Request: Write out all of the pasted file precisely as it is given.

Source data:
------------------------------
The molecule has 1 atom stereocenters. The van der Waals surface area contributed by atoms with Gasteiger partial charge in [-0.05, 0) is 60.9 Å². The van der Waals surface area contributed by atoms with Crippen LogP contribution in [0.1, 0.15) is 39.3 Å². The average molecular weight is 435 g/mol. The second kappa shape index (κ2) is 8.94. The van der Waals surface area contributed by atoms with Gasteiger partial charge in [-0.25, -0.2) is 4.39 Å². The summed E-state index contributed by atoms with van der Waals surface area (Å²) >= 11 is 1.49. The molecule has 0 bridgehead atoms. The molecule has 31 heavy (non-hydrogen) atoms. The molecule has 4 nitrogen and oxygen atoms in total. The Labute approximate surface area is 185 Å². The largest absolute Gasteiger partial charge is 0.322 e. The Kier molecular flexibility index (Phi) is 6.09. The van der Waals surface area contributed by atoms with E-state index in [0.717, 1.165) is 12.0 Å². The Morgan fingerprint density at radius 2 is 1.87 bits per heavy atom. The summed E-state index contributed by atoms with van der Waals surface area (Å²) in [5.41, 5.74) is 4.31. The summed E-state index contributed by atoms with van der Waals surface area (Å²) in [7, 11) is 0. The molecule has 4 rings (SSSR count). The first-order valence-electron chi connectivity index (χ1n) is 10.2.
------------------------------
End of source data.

The molecule has 1 atom stereocenters. The van der Waals surface area contributed by atoms with Gasteiger partial charge in [-0.05, 0) is 60.9 Å². The van der Waals surface area contributed by atoms with Crippen LogP contribution in [0.1, 0.15) is 39.3 Å². The average molecular weight is 435 g/mol. The second kappa shape index (κ2) is 8.94. The van der Waals surface area contributed by atoms with Gasteiger partial charge in [-0.25, -0.2) is 4.39 Å². The summed E-state index contributed by atoms with van der Waals surface area (Å²) >= 11 is 1.49. The molecule has 0 bridgehead atoms. The molecule has 31 heavy (non-hydrogen) atoms. The molecule has 4 nitrogen and oxygen atoms in total. The Labute approximate surface area is 185 Å². The largest absolute Gasteiger partial charge is 0.322 e. The Kier molecular flexibility index (Phi) is 6.09. The van der Waals surface area contributed by atoms with E-state index in [0.717, 1.165) is 12.0 Å². The Morgan fingerprint density at radius 2 is 1.87 bits per heavy atom. The summed E-state index contributed by atoms with van der Waals surface area (Å²) in [5.41, 5.74) is 4.31. The summed E-state index contributed by atoms with van der Waals surface area (Å²) in [7, 11) is 0. The molecule has 4 rings (SSSR count). The first-order valence-electron chi connectivity index (χ1n) is 10.2.